It is true in reference to every part of our salvation—
[It is true in reference to our first election of God. If God chose us on account of some good works which he foresaw we should perform, those works must to all eternity be acknowledged as the true ground of our salvation; and our salvation must therefore be of works, and not of grace.
We are not now inquiring, whether any such works as would be proper to influence God’s mind, can be performed by man, by man too in his fallen state, and unassisted by his God: (these are points which at the present we leave untouched:) we are only shewing now, that, supposing such works to be wrought, and God’s election to be determined by them, election would be of works, and not of grace.
In like manner, if our justification be on account of any work of ours, we may boast that it has been not a mere act of grace and mercy for Christ’s sake, but a debt paid to us for something done by us. As to the comparative value of the work and the reward, we again say, that it is nothing to the purpose: it may serve to illustrate the goodness of God in annexing so great a reward to so small a work; but still the reward so conferred bears, and must ever bear, the character of a debt, and not of a gift.
To this it may be objected, that good works are represented in the Scripture as objects of reward, nay more, as forming the measure of that reward. This is true: but it does not in the least degree militate against the position before stated. Let us bear in mind what the Apostle’s statement is: it is this, that if, in any part of our salvation from first to last, our works form the meritorious ground of our acceptance with God, our salvation is not of grace, but of works; and that consequently, if salvation be of grace, all works of ours must be excluded as forming the ground of our acceptance with him. But this is not contradicted by any thing which God may do after we are accepted of him. The whole case is then altered:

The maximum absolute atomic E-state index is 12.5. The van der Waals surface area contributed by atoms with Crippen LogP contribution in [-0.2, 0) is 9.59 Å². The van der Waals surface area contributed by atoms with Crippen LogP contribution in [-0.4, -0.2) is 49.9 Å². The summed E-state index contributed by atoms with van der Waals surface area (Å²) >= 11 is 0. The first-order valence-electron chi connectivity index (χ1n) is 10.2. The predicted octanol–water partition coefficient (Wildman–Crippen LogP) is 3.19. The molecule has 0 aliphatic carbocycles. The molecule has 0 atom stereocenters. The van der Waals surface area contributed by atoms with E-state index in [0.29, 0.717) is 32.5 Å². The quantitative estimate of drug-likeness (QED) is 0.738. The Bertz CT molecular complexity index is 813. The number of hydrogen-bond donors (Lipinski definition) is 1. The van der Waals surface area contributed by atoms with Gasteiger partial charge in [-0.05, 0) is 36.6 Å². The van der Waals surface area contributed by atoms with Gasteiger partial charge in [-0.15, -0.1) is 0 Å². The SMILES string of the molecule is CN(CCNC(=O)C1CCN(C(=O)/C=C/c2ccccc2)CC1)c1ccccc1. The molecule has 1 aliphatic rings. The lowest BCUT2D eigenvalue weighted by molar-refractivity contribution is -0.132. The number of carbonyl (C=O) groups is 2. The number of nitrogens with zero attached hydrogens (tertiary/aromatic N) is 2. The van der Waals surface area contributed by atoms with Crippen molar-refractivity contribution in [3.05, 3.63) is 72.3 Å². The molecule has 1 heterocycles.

The works done, are done, not in our own strength, but by the operation of God’s Spirit within us.
They are done, not in order to purchase heaven, but to manifest our love to God, and promote his glory.
They come up to God, not as claiming any thing on account of their own intrinsic excellence, but as washed in the Redeemer’s blood, and perfumed with the incense of his all-prevailing intercession.
They come, not as demanding a recompence on the footing of justice, but as owing all their hope of acceptance to God’s free and gracious promises.
They come, not to set aside the grace of God, but to illustrate, adorn, and magnify it.
If any one of these works were to arrogate to itself the office of recommending us to God, its value would be lost; and so baneful would be its influence, that it would destroy the value, and prevent the reward, of all the other works that the person had ever done.
Hence then it is evident, that though God may, for the magnifying of his own grace, bestow gifts upon his children, that can be no reason why man, whilst an enemy to God, should, on the footing of justice, for the gratifying of his own pride, demand of God a reward of debt. God is at liberty to give what, and when, and to whom, he will: and whatsoever, of his own free grace, he has promised, he most assuredly will perform: but this gives no right to man to claim what God never has promised, and what he has in ten thousand places declared he never will give.

We again therefore revert to our position, and say, that, if salvation be by grace, it cannot in any respect, or any degree, be of works: and, consequently, works must be for ever renounced as a ground of our acceptance with God, and we must look for every thing from grace, free grace, alone.]
The truth of the Apostle’s observation being established, we proceed to shew,


The importance of it—

We have already called your attention to the way in which the observation is introduced, and which, we conceive, marks very strongly the importance of it in the Apostle’s mind. And we may notice the same from the very pointed way in which the observation is made. The Apostle seems determined that nobody shall misunderstand him: and he has effectually secured his object in that particular.
To shew the importance of his observation then, we say, that,


It establishes beyond all doubt the freeness and fulness of the Gospel salvation—